Forced Sex and HIV/AIDS
Both in South Africa and Canada, CIET has found evidence that victims of sexual violence are more likely to have forced others to have sex with them and to harbour views that increase the risk of HIV infection and AIDS.
In South Africa, CIET conducted a groundbreaking national survey of sexual violence and HIV/AIDS among youth. The study found several links between forced sex and HIV/AIDS. Youth who were victims of forced sex were more inclined to believe they were HIV positive, to have no intention of taking an HIV test, to say they would not inform their family if they were HIV positive, to believe that sex with a virgin could cure HIV or AIDS, and to say they would intentionally spread HIV. The study also found that female youth overall had a higher tendency than males to hold false perceptions about sexual violence that put them at high risk of HIV infection. See also an article, “Forced Sex and Risk of HIV Infection Among South African Youth”, published in the Sexuality in Africa Magazine.
Based on the findings from the national survey, CIET developed an eight-episode audio docudrama called Beyond Victims and Villains. This educational audio series has been used to raise awareness and inform discussions about sexual violence and HIV/AIDS in radio programmes, with small groups of youth, and in class settings across South Africa. We have trained several thousand teachers in the use of these resources.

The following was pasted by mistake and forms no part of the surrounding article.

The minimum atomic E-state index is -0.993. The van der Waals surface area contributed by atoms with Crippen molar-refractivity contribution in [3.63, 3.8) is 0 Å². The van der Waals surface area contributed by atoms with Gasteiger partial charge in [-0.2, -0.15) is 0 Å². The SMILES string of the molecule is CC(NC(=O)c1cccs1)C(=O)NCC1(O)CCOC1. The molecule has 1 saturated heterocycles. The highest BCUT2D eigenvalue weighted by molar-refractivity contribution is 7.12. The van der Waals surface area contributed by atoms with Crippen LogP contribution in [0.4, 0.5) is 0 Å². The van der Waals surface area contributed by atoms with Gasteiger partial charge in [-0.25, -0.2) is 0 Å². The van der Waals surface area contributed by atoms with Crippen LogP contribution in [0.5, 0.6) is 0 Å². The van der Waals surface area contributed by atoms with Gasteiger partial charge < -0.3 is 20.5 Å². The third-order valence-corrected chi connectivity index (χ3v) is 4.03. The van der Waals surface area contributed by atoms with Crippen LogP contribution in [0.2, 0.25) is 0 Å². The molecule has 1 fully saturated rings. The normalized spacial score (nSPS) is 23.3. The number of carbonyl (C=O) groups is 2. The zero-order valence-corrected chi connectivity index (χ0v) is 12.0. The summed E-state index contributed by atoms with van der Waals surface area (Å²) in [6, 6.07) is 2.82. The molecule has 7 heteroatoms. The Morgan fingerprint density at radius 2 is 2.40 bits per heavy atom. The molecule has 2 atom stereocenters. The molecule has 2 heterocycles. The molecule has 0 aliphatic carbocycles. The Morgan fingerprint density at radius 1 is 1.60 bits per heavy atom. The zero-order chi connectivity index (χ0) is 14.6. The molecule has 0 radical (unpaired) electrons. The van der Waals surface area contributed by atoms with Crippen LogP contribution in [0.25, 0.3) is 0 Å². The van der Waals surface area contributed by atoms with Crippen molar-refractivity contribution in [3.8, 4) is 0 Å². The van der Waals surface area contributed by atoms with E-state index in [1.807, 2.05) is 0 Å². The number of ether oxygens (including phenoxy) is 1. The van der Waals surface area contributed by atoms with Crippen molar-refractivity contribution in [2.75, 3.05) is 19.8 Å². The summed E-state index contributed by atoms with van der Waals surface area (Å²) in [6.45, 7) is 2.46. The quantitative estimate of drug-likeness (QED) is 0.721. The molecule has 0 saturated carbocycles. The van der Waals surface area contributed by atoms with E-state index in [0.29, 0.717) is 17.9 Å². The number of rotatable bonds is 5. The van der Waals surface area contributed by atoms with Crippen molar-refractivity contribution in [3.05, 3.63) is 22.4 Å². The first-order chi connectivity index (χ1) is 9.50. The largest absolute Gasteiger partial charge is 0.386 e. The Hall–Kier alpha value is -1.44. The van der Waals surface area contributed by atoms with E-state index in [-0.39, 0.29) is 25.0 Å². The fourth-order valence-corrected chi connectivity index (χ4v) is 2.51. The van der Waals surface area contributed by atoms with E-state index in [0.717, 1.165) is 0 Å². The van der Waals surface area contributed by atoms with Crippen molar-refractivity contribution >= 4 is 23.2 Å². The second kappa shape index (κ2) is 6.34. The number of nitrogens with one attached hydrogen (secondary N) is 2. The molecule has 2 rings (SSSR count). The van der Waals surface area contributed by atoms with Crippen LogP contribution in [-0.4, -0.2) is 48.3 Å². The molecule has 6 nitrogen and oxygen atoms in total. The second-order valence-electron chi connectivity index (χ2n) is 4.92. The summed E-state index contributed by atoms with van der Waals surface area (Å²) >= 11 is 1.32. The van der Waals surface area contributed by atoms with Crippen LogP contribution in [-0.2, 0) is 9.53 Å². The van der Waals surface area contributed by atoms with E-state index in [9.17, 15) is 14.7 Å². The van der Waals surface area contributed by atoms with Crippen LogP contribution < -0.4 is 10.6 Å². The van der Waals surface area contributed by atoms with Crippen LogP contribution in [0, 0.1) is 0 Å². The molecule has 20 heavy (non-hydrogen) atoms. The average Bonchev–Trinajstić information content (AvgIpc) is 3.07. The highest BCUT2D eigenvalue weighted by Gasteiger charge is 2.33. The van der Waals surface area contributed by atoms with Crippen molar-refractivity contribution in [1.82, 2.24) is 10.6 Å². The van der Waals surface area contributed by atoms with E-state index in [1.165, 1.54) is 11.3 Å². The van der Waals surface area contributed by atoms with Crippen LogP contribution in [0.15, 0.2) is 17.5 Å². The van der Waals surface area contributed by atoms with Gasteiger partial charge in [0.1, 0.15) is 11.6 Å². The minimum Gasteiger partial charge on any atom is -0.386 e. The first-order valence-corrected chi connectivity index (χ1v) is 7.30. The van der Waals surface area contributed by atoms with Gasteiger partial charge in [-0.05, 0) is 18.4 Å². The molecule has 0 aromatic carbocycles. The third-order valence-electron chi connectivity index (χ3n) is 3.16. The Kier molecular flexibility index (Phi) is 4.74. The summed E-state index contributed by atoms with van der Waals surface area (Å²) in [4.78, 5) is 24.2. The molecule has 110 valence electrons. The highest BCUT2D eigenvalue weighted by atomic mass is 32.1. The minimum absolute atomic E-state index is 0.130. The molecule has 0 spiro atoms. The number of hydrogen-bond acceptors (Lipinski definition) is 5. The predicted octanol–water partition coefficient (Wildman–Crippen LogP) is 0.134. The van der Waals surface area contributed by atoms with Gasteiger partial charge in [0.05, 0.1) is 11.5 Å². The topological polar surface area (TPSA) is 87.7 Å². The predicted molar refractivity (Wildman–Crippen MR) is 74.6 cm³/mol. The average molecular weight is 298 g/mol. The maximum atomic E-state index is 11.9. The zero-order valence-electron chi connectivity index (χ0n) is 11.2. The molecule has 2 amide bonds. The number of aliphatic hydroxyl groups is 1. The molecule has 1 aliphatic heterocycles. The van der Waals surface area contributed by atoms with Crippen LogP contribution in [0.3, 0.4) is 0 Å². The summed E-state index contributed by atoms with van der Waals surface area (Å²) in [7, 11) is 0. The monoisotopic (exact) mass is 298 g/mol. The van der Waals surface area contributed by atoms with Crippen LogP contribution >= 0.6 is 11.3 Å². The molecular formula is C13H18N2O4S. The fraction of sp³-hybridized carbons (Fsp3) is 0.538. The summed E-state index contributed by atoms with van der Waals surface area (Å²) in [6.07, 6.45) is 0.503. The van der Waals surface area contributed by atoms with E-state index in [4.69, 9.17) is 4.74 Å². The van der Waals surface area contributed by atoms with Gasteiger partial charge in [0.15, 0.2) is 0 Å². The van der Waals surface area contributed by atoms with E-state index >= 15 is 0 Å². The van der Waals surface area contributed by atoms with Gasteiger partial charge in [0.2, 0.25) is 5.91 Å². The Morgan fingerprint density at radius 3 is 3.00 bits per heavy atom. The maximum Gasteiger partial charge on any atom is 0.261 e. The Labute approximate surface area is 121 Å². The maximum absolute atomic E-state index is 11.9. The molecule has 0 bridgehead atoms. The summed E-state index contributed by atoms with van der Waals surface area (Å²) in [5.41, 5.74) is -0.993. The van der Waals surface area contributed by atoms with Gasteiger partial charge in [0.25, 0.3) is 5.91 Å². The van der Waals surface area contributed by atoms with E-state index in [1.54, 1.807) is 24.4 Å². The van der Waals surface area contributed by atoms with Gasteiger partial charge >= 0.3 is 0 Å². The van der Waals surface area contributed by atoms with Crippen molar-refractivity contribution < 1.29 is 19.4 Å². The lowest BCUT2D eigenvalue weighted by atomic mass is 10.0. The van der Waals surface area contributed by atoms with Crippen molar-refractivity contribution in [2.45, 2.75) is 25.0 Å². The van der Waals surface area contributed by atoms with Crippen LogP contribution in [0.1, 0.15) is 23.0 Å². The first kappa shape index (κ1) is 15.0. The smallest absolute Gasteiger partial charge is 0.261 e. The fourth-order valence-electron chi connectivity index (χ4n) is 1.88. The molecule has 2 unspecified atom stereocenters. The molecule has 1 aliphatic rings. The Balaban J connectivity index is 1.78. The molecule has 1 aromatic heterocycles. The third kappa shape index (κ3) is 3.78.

A corrolary of forced sex is the lack of choice in sexual relations. In southern African countries, where one in every three has been forced to have sex by the age of 18 years, a very large proportion of the population is choice disabled. This group is at higher risk of HIV infection and unable to respond to AIDS prevention programmes. See CIET’s article on this subject in AIDS Research and Therapy. CIET is also conducting a pragmatic randomized controlled trial in Botswana, Namibia and Swaziland on AIDS prevention through reduced choice-disability.
In 2008 CIET conducted a systematic review of literature on the realtionship between gender-based violence and HIV/AIDS which was published at the end of that year in the journal AIDS.
CIET has also undertaken two pilot studies in South Africa aimed at improving inter-generational communication between elders and youth about sexual risk and HIV risk, one in Limpopo province and one in Eastern Cape province. We are currently analyzing the results of these two studies.
In Canada, a study involving northern Aboriginal communities showed that youth who had been sexually abused were more likely to have forced sex on someone else. The communities have responded with plans to support latent youth resilience in dealing with sexual violence and preventing its future occurrence.
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